It is a well-documented fact that the judicial system closed its eyes while Black men were being lynched in record numbers (totaling 3,446 between 1882 and 1968.). It is common knowledge that lawmakers often refused to prosecute Ku Klux Klan members who slaughtered innocent Black people or burned crosses on their lawns. But what has not been widely broadcast is the hidden angst African Americans shoulder every day. The image of strength that has become a cultural hallmark is a carefully cultivated projection of Black faith and fortitude. But smiling faces tell lies. Within their hearts is a penetrating anxiety. Within is a memory of wrongs that were never righted and a belief that their hurts do not matter. This unspoken tension permeates black households, particularly those with a man-child. From the moment he leaves the house in the morning until he returns that night, the average Black mother nurses fear in her heart.

Today’s marching, chanting, and banner-waving racial justice advocates who are flooding the streets are casting a spotlight on problems that have been buried and pain that has been overlooked. They are expressing a rage that has been simmering beneath the surface and placing mounting pressure on a society that has historically refused to honor and respect the dignity of Black life. The recent unjust and appalling death of George Floyd in the hands of the police was more than the last straw. This one event became the tinder that ignited the flames and sparked a new birth in freedom and racial justice.

Two plagues have surfaced – one of the pandemic and the other of bigotry. In both cases, America has failed to protect all citizens and guarantee equal rights. The COVID-19 pandemic and the related economic distress of our citizens has added even greater fuel to the fire. More than 38.6 million Americans are unemployed due to the pandemic and many are unsure if their jobs will ever be restored. Once again, African Americans have been disproportionately impacted. As they struggle to pay for rent and food, they are not oblivious to the fact that their government-issued stimulus checks were no match for the billion-dollar bailouts that went to the wealthy. These same people have looked on in horror as innocent, unarmed Black men have been beaten or shot by the police, falsely arrested or made the target of 911 emergency calls for the simple acts of sitting in Starbucks, standing in the hallway of their own apartment buildings, or bird watching in New York’s Central Park. As these images are flashed by the media only to repeat themselves, again and again, the scabs of injustice are peeled back and long-standing inequities are exposed.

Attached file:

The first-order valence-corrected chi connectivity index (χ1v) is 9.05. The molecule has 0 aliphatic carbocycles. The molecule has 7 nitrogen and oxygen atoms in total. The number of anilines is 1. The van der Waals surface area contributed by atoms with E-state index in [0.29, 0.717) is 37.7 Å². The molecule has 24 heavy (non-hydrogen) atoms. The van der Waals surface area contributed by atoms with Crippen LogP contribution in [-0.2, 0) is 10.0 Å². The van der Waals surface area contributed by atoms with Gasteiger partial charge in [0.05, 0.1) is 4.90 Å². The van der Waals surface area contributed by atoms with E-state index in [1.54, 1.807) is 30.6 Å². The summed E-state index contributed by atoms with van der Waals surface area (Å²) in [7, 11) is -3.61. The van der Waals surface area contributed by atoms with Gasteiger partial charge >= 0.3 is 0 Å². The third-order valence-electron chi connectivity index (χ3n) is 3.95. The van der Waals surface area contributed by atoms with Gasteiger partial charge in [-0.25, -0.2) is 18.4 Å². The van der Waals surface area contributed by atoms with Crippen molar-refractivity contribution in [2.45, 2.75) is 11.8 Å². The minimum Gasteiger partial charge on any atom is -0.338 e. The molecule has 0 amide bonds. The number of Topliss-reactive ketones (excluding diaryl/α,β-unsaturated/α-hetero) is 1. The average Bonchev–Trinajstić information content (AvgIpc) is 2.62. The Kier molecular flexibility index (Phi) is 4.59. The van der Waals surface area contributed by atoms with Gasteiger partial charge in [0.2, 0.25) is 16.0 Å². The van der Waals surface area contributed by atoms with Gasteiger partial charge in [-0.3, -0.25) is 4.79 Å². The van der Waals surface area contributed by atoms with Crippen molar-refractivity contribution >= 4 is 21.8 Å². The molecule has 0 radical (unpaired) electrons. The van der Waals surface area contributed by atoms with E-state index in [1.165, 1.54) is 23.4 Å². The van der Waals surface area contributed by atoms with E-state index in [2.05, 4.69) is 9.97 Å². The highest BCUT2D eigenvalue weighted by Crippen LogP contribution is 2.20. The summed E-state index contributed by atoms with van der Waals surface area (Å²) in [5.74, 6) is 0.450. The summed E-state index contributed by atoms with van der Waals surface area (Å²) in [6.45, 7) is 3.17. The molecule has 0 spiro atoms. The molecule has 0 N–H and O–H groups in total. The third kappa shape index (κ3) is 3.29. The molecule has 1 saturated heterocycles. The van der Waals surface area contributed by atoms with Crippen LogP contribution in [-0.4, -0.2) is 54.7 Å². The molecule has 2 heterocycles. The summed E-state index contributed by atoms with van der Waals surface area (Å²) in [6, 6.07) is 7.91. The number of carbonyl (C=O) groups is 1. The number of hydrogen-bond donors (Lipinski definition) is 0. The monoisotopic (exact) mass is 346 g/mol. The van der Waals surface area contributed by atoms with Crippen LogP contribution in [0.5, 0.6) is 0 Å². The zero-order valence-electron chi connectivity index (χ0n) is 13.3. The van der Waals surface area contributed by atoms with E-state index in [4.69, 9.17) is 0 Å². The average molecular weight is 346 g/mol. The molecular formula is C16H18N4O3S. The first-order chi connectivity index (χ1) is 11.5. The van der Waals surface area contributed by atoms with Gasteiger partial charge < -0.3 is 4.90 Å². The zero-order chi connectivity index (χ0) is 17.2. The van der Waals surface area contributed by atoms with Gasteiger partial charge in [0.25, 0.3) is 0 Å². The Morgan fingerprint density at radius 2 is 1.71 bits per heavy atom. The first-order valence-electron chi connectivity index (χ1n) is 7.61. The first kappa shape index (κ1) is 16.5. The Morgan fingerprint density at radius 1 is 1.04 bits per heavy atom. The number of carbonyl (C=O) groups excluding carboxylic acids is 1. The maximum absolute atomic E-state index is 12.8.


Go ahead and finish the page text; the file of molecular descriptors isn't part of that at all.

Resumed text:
Even in the face of the evils enumerated above, I am hopeful. I believe, as Martin Luther King Jr. said, “The arc of the moral universe is slow, but it bends toward justice.” I am hopeful for a better tomorrow because of a diverse and energized band of racial justice advocates emerging from the streets who do not accept band-aids to cover open wounds. They are seeking immediate solutions. They are demanding collective action. America has been awakened in a way that many thought they would never experience in their lifetime. Like the dismantling of the Berlin Wall and the end of Apartheid in South Africa, this is a historically significant moment in time. The world is watching and, in some instances, joining in as citizens of the United States take a stand for an all-inclusive society.

At Wayne County Community College District (WCCCD), we stand as a unified voice, in cooperation with our community partners, for the reform of the criminal justice system. Through our criminal justice, law enforcement, and corrections programs, we are preparing policing professionals who embody the principles of common humanity, cultural awareness, and ethical conduct. In a larger sense, we reiterate our commitment to what we believe is one of the core ingredients of social equity: education. Ignorance is the source of hatred and prejudice, and education continues to be the path upon which we can travel to a higher level of awareness and engagement. The heart and soul of WCCCD is its open-door philosophy and its commitment to diversity, equity, and inclusion. We are committed to educational and career success for all students regardless of their socio-economic status, racial, or ethnic groupings. Our special calling is to provide higher education access and success for persons of color and other marginalized populations. WCCCD stands firmly on a foundation of equality and fairness and will continue working and leading by example.

In one of his most impassioned speeches, Martin Luther King, Jr. stated “Injustice anywhere is a threat to justice everywhere.” It uplifts me and the staff at WCCCD to know that there is an undeniable and unstoppable groundswell of persons of all races, genders, creeds, and national origins who are powerfully embracing and activating these words.

Curtis L. Ivery

Dr. Curtis L. Ivery is the Chancellor of Wayne County Community College District

The post Dr. Curtis L. Ivery: An Open Letter On Racial Justice appeared first on Atlant